Visiting Iranian negotiators won agreement in Moscow Tuesday that Russia will ship 80 tons of fuel for the controversial Bushehr nuclear power plant by next March, reports said. Iran's government had complained of Russian stalling on a supply deal that would allow the Bushehr plant to begin operating in September 2007 and be generating electricity two months later. But analysts said the agreement would add to Western concerns that Iran also plans to develop nuclear weapons. In an interview with the Jerusalem Post, Israeli Prime Minister Ehud Olmert said his government "can't accept the possibility of Iranians having nuclear weapons."

"One last push" by the Bush administration to lure North Korea back into multilateral negotiations on its nuclear weapons program is likely in the next six weeks, Secretary of State Rice told The Wall Street Journal. Those negotiations have been stalled since last fall. Her announcement came amid indications that the North may be planning its first test of a nuclear bomb, a situation she said "isn't really acceptable." Ambassador to South Korea Alexander Vershbow, meanwhile, said the US is open to new approaches to North Korea, such as bilateral talks, if the latter promises to return to the negotiations.

A new call for the closure of schools that teach Islamist extremism in neighboring Pakistan was issued by Afghan President Hamid Karzai, who said, "There will not be an end to terrorism unless we remove the sources of hatred." But as he spoke, a Taliban attacker exploded a bomb in troubled Helmand Province, targeting Muslims who'd gathered to decide which of them would make the annual pilgrimage to Mecca. The attacker and 17 others died in the blast.

An angry Palestinian Authority President Mahmoud Abbas called off talks Tuesday on forming a coalition government between his Fatah faction and Hamas. Abbas was to meet with Hamas Prime Minister Ismail Haniyeh in the Gaza Strip, but would send an aide instead, informed sources said. Abbas reportedly was furious at being accused of holding back money he controls from thousands of civil servants, many of whom haven't been paid in months. A Fatah-Hamas coalition, Palestinians hope, would ease the concerns of Western donors, who cut off the flow of aid after Hamas was elected to head the government.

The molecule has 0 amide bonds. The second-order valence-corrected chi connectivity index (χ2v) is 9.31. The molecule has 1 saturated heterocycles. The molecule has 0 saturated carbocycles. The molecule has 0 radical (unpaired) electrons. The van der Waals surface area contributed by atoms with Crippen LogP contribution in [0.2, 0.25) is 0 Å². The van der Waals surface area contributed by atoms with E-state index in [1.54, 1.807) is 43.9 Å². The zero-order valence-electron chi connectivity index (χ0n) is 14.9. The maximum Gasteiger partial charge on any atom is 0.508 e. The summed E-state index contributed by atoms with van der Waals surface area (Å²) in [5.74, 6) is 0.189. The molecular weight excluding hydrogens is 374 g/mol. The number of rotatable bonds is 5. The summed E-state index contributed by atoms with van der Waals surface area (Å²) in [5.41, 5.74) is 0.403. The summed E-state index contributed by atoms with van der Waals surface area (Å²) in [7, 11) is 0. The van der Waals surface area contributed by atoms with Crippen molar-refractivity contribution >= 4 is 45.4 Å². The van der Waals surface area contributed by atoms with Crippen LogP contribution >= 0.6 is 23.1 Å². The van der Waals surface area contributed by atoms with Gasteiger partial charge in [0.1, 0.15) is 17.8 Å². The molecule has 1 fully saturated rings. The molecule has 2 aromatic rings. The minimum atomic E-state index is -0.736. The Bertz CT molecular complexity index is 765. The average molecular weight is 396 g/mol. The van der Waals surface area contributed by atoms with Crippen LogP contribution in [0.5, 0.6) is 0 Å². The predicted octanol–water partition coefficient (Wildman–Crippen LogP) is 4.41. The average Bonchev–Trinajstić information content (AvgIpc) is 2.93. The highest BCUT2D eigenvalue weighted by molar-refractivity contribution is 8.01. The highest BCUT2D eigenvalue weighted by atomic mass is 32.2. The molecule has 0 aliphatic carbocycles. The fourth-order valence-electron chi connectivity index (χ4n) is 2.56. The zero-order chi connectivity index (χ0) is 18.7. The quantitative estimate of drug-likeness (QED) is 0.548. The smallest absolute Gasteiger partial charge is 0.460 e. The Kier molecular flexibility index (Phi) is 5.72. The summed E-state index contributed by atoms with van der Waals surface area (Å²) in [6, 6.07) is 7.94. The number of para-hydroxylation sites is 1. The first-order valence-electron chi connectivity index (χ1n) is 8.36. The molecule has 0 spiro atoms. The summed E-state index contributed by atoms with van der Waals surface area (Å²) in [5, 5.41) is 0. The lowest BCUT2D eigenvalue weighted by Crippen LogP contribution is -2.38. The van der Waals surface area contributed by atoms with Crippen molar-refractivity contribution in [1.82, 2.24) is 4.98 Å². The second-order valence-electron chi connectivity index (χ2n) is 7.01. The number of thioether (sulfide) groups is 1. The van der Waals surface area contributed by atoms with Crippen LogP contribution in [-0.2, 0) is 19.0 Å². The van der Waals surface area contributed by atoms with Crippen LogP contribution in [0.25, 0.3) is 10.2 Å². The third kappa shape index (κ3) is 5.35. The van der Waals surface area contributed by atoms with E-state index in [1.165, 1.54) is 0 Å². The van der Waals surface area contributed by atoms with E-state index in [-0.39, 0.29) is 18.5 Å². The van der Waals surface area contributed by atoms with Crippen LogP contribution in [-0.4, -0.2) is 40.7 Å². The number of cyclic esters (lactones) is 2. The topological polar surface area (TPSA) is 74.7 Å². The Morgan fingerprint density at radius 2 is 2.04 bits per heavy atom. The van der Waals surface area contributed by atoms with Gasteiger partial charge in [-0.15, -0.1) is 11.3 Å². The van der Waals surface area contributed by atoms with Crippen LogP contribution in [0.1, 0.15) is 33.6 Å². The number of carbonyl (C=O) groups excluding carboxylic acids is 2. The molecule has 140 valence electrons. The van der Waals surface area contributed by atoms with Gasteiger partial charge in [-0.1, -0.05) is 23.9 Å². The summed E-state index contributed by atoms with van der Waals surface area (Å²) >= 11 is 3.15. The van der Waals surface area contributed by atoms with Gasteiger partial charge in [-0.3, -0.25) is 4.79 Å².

At least 20 women were arrested in Kismayo, Somalia, in a second day of protests at the takeover of the strategic city by militiamen of the Union of Islamic Courts (UIC). Protesters said the UIC – which acknowledged for the first time that it's being helped by foreign Muslims – "are Al Qaeda, and we do not want them." Meanwhile, the UIC called the reported sending of Ethiopian troops to support Somalia's weak interim government "a declaration of war." Ethiopia's Foreign Ministry regularly denies such claims and did so again Tuesday.

As expected, members of parliament elected Shinzo Abe as the youngest prime minister of Japan – and the first to be born after World War II. A conservative and a nationalist, Abe succeeds Junichiro Koizumi, one of the most popular heads of government in the nation's history. He advocates strengthened relations with the US and an enhanced role for Japan in world affairs. But he's also expected to make an early priority of reversing the deterioration in relations with China.

The Army officers who seized power in Thailand announced a temporary new constitution Tuesday, appointing themselves as advisers to whomever becomes interim prime minister. They did not rule out the possibility that their choice to succeed the ousted Thaksin Shina-watra may be a retired soldier. But Bangkok newspapers were reporting that ex-World Trade Organization chief Supachai Panitchpakdi tentatively had accepted the post.

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